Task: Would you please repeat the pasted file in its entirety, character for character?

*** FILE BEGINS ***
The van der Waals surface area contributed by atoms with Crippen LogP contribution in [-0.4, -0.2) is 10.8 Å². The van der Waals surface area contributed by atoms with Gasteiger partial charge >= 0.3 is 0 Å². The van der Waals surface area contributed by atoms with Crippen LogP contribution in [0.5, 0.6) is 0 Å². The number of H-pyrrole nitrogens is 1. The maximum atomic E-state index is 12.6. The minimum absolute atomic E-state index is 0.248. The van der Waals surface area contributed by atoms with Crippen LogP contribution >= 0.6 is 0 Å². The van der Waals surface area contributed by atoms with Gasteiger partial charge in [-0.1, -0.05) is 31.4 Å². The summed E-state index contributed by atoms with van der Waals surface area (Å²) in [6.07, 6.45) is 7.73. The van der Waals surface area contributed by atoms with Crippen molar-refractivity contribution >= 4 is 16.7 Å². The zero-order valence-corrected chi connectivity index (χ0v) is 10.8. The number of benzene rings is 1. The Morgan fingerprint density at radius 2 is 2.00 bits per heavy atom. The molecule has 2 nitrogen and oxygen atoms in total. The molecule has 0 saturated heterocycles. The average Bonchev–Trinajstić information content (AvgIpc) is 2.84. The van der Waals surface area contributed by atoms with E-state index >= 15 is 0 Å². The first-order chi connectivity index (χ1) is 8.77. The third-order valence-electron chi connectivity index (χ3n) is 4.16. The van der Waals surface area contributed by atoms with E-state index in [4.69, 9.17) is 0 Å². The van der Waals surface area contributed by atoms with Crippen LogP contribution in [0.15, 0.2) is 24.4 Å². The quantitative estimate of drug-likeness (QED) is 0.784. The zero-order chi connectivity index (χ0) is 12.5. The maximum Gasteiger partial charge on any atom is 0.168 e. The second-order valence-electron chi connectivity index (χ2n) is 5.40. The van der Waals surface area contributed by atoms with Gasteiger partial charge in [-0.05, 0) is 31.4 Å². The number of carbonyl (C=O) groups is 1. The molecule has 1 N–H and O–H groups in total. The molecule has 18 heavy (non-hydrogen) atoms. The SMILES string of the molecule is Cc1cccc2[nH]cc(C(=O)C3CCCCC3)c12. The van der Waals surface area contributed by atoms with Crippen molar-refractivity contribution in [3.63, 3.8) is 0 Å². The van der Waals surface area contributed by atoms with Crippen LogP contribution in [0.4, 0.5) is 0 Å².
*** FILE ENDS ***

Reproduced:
The van der Waals surface area contributed by atoms with Crippen LogP contribution in [-0.4, -0.2) is 10.8 Å². The van der Waals surface area contributed by atoms with Gasteiger partial charge >= 0.3 is 0 Å². The van der Waals surface area contributed by atoms with Crippen LogP contribution in [0.5, 0.6) is 0 Å². The number of H-pyrrole nitrogens is 1. The maximum atomic E-state index is 12.6. The minimum absolute atomic E-state index is 0.248. The van der Waals surface area contributed by atoms with Crippen LogP contribution >= 0.6 is 0 Å². The van der Waals surface area contributed by atoms with Gasteiger partial charge in [-0.1, -0.05) is 31.4 Å². The summed E-state index contributed by atoms with van der Waals surface area (Å²) in [6.07, 6.45) is 7.73. The van der Waals surface area contributed by atoms with Crippen molar-refractivity contribution >= 4 is 16.7 Å². The zero-order valence-corrected chi connectivity index (χ0v) is 10.8. The number of benzene rings is 1. The Morgan fingerprint density at radius 2 is 2.00 bits per heavy atom. The molecule has 2 nitrogen and oxygen atoms in total. The molecule has 0 saturated heterocycles. The average Bonchev–Trinajstić information content (AvgIpc) is 2.84. The van der Waals surface area contributed by atoms with E-state index >= 15 is 0 Å². The first-order chi connectivity index (χ1) is 8.77. The third-order valence-electron chi connectivity index (χ3n) is 4.16. The van der Waals surface area contributed by atoms with E-state index in [4.69, 9.17) is 0 Å². The van der Waals surface area contributed by atoms with Crippen LogP contribution in [0.15, 0.2) is 24.4 Å². The quantitative estimate of drug-likeness (QED) is 0.784. The zero-order chi connectivity index (χ0) is 12.5. The maximum Gasteiger partial charge on any atom is 0.168 e. The second-order valence-electron chi connectivity index (χ2n) is 5.40. The van der Waals surface area contributed by atoms with Gasteiger partial charge in [-0.05, 0) is 31.4 Å². The number of carbonyl (C=O) groups is 1. The molecule has 1 N–H and O–H groups in total. The molecule has 18 heavy (non-hydrogen) atoms. The SMILES string of the molecule is Cc1cccc2[nH]cc(C(=O)C3CCCCC3)c12. The van der Waals surface area contributed by atoms with Crippen molar-refractivity contribution in [3.63, 3.8) is 0 Å². The van der Waals surface area contributed by atoms with Crippen LogP contribution in [0.4, 0.5) is 0 Å².